Regional Versus General Anesthesia for Promoting Independence After Hip Fracture (REGAIN)
- Study HIC#:1605017791
- Last Updated:07/15/2021
The purpose of this study is to find out if two types of standard care anesthesia are the same or if one is better for people who have hip fractures.
- Age50 years and older
- Start Date03/02/2017
- End Date12/31/2021
Trial Purpose and Description
The purpose of this active comparator study is to evaluate the effect of two different standard care anesthesia care approaches for hip fracture surgery, on recovery of ambulation at approximately 60 days (primary outcome) and other patient-centered outcomes measured at 365 days (±60 days). The two approaches are spinal anesthesia (spinal block) and general anesthesia. Our overarching hypothesis is that patients undergoing hip fracture surgery with spinal anesthesia will demonstrate improved ambulation at approximately 60 days and better outcomes across a range of patient-centered endpoints compared to patients receiving general anesthesia.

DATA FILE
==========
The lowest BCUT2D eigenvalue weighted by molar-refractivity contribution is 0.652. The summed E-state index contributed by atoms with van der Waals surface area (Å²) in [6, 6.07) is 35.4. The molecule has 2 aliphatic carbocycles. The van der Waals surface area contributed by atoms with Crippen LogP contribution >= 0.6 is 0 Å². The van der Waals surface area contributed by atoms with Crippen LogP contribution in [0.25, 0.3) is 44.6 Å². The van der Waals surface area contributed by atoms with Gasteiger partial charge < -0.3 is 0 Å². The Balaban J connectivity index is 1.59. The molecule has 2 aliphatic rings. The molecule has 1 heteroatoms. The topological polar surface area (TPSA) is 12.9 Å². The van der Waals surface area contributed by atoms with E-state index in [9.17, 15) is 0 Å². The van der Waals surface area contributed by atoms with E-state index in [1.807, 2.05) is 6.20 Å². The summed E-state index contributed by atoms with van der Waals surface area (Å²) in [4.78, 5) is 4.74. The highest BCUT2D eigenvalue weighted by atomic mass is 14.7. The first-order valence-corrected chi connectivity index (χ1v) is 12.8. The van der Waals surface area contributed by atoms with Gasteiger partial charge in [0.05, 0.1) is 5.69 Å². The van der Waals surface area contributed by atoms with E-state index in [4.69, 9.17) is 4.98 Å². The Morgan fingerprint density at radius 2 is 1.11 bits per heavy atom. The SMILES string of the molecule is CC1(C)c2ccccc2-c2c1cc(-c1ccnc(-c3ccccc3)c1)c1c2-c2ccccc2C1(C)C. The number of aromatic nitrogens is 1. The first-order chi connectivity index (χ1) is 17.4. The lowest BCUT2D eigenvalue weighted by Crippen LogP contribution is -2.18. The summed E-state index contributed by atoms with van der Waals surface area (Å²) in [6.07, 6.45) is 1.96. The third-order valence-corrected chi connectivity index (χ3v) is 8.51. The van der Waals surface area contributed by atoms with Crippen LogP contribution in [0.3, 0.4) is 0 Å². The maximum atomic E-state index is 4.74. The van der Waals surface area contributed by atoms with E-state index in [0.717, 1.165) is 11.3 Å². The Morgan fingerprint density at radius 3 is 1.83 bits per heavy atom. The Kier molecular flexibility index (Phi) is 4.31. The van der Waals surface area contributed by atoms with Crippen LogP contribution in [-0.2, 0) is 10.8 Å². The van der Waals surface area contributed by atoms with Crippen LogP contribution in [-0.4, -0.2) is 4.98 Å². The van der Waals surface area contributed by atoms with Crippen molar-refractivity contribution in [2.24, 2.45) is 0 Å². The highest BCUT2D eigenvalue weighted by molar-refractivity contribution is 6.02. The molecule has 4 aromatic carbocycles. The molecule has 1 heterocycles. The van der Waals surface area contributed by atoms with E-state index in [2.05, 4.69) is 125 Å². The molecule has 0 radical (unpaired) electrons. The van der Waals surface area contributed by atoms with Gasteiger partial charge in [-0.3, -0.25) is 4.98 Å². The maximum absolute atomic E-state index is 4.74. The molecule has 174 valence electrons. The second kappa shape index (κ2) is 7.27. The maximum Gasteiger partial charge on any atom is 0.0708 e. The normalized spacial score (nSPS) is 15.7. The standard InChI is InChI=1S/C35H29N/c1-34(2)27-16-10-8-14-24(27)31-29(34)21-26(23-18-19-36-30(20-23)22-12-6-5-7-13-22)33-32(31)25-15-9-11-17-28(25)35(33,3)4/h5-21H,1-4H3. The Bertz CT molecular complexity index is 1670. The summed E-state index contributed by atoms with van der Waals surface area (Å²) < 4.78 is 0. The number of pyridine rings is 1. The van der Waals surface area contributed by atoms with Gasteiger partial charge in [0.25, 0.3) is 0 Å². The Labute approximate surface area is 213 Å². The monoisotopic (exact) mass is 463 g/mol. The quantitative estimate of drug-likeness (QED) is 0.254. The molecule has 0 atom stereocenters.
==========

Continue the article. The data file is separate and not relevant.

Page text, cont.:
Clinically or radiographically diagnosed intracapsular or extracapsular hip fracture
Planned surgical treatment via hemiarthroplasty, total hip arthroplasty or appropriate fixation procedure
Ability to walk 10 feet or across a room without human assistance before fracture
Planned concurrent surgery not amenable to spinal anesthesia
Absolute contraindications to spinal anesthesia